All the electoral reform talk so far has been of vote-counting systems, and how to transform votes into seats. There has been little mention of, say, an English Parliament (at least amongst the main politicians). And there has been only a brief mention of more direct forms of democracy.
But surely the real issue driving all these reforms is the failure of the model of representative democracy. In a constituency-based election there are two basic models of MP, the MP as representative, who we choose to represent our interests in Parliament, or the MP as delegate, who simply conveys the opinions of his voters, without much need to think for himself.
The UK has very much seen itself in the former model. There are good arguments for it, in a more direct system contradicting policies could be supported by the electorate (low tax and high spending being an obvious example), whereas it was hoped that the representatives could thrash out a solution. Parties exist to present consistent policy packages. However this system also has its problems.
One of the most common complaints about MPs is their lack of independence from the party machines (although this is not such a new phenomenon as often assumed). It seems clear to me that it is political parties and not constituents who are represented in a representative democracy. Behind this lie the calls for PR, a recognition that those whose chosen candidate/party doesn’t win are unrepresented.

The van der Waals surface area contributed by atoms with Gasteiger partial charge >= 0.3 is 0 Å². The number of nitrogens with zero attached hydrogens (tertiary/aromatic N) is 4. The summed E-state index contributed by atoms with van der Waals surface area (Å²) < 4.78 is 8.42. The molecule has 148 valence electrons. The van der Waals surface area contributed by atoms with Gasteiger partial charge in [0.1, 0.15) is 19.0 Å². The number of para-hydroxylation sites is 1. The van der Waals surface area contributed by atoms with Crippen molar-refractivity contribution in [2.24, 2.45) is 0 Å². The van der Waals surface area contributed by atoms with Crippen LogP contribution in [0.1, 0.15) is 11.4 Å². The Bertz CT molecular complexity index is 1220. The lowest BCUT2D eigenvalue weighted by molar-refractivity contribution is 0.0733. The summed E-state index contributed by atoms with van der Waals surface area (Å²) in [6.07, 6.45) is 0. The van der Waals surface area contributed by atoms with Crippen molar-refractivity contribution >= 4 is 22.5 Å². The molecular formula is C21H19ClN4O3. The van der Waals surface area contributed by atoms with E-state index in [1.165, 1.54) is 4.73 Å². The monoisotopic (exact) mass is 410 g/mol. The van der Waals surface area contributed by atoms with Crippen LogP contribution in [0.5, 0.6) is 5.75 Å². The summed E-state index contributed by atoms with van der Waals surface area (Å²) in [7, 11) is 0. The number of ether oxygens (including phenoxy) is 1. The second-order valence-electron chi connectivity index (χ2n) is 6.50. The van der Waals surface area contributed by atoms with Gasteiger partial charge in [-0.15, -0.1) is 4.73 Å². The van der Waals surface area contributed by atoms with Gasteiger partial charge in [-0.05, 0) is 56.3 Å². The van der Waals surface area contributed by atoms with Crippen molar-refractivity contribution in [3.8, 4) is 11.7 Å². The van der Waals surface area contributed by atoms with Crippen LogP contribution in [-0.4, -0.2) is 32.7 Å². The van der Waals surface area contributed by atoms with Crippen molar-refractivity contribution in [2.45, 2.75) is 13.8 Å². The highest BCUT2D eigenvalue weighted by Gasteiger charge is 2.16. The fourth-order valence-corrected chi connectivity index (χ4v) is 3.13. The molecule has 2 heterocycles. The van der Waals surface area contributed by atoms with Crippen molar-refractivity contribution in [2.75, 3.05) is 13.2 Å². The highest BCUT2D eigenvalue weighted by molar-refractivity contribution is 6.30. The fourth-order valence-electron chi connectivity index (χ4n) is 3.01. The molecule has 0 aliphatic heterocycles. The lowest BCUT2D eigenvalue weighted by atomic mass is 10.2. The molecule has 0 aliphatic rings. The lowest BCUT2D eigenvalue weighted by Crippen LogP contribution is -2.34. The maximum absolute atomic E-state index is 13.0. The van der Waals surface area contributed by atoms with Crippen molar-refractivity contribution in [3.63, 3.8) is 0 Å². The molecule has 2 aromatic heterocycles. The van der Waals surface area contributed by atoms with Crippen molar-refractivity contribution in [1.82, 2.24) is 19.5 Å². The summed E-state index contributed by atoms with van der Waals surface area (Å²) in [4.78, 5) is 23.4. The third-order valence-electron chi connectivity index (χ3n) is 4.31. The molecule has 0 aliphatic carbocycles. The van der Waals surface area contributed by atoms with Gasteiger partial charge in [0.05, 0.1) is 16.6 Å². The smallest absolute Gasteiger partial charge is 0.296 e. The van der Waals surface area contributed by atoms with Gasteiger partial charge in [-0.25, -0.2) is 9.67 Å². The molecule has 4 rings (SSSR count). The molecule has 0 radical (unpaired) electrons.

But while PR might provide a fairer representation of our current party-run system, given party-based voting intentions, might a more complete rethink of the whole concept of representative democracy be in order?
One proposal offered by Labour (and maybe others I have only heard Brown mention it) is the use of petitions from voters to put ideas before parliament. I have my doubts about how far this would be allowed to go, and whether the politicians would offer real power, as in Switzerland. However, it at least shows a concession to the idea of direct democracy.
The most exciting possibilities are offered by technology. It is now much more practical for people to vote regularly and to make sure they are informed on what they are voting for. A strong local element, combined with devolution of powers down to the lowest practical level, would also increase accountability and allow people to see the true effects of their votes. Some kind of compromise is obviously needed, in terms of knitting together potential policy clashes, but this is clearly an idea whose time is coming.
One might feel disenfranchised voting for the Lib Dems, say, and they come third in a constituency. PR would help this. But what are the chances one also supports all their policies rather than their just being the least bad package from a bad selection? In that case, even with PR, the exact stitch up of which policies get selected and which sacrificed in forming a coalition will happen after you have voted, behind closed doors. (Those politicians who think discussion of coalitions is arrogant and ‘second guessing’ the electorate should think they are also depriving us of the chance to make a fully informed vote). Our hypothetical voter might support the Lib Dems on raising the tax theshold and civil liberties, only to find they’ve been abandoned in the back room deal for the price of greater EU integration, or simply a cabinet seat.
The real answer is more direct democracy. More chance to be enfranchised on individual issues. Yes, there are potential problems, but good systems work in Switzerland and on a local scale in many areas of the US. I am sure many people would agree with me that party whips are too powerful and people not powerful enough. PR won’t change this, but direct democracy might.
I am sure you can guess my answer to the original question – has representative democracy failed?